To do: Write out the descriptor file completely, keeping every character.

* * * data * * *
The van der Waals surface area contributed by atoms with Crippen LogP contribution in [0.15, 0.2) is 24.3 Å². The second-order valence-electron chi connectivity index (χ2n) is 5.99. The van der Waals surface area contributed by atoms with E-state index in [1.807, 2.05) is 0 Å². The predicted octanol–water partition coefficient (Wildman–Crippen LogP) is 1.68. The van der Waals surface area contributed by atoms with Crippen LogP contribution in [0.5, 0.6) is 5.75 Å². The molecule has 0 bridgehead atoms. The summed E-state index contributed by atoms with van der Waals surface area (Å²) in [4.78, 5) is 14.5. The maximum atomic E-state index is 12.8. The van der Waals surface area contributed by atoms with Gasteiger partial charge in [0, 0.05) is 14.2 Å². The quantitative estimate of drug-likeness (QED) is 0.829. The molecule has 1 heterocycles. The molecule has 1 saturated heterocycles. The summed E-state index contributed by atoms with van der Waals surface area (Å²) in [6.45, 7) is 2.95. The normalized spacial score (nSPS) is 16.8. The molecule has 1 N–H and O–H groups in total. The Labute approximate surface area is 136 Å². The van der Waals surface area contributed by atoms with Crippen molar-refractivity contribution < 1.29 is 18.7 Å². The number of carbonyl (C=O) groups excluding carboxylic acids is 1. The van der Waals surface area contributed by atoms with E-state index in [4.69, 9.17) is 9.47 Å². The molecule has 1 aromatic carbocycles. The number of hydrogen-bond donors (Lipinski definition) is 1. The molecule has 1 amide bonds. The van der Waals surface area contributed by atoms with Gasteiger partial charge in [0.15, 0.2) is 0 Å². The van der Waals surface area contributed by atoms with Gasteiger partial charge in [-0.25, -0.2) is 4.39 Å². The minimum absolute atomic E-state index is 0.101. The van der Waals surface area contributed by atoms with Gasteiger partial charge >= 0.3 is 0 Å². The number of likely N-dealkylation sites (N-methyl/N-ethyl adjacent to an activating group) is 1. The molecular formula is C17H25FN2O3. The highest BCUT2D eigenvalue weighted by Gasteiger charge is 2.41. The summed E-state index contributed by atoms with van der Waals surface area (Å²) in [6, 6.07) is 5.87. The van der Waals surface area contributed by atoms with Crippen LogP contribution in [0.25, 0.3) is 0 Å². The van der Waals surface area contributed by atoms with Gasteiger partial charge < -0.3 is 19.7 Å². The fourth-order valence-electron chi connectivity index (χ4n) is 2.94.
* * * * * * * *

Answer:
The van der Waals surface area contributed by atoms with Crippen LogP contribution in [0.15, 0.2) is 24.3 Å². The second-order valence-electron chi connectivity index (χ2n) is 5.99. The van der Waals surface area contributed by atoms with E-state index in [1.807, 2.05) is 0 Å². The predicted octanol–water partition coefficient (Wildman–Crippen LogP) is 1.68. The van der Waals surface area contributed by atoms with Crippen LogP contribution in [0.5, 0.6) is 5.75 Å². The molecule has 0 bridgehead atoms. The summed E-state index contributed by atoms with van der Waals surface area (Å²) in [4.78, 5) is 14.5. The maximum atomic E-state index is 12.8. The van der Waals surface area contributed by atoms with Gasteiger partial charge in [0, 0.05) is 14.2 Å². The quantitative estimate of drug-likeness (QED) is 0.829. The molecule has 1 heterocycles. The molecule has 1 saturated heterocycles. The summed E-state index contributed by atoms with van der Waals surface area (Å²) in [6.45, 7) is 2.95. The normalized spacial score (nSPS) is 16.8. The molecule has 1 N–H and O–H groups in total. The Labute approximate surface area is 136 Å². The van der Waals surface area contributed by atoms with Crippen molar-refractivity contribution < 1.29 is 18.7 Å². The number of carbonyl (C=O) groups excluding carboxylic acids is 1. The van der Waals surface area contributed by atoms with E-state index in [4.69, 9.17) is 9.47 Å². The molecule has 1 aromatic carbocycles. The number of hydrogen-bond donors (Lipinski definition) is 1. The molecule has 1 amide bonds. The van der Waals surface area contributed by atoms with Gasteiger partial charge in [0.15, 0.2) is 0 Å². The van der Waals surface area contributed by atoms with Gasteiger partial charge in [-0.25, -0.2) is 4.39 Å². The minimum absolute atomic E-state index is 0.101. The van der Waals surface area contributed by atoms with Gasteiger partial charge >= 0.3 is 0 Å². The number of likely N-dealkylation sites (N-methyl/N-ethyl adjacent to an activating group) is 1. The molecular formula is C17H25FN2O3. The highest BCUT2D eigenvalue weighted by Gasteiger charge is 2.41. The summed E-state index contributed by atoms with van der Waals surface area (Å²) in [6, 6.07) is 5.87. The van der Waals surface area contributed by atoms with Crippen LogP contribution in [0.25, 0.3) is 0 Å². The van der Waals surface area contributed by atoms with Gasteiger partial charge < -0.3 is 19.7 Å². The fourth-order valence-electron chi connectivity index (χ4n) is 2.94.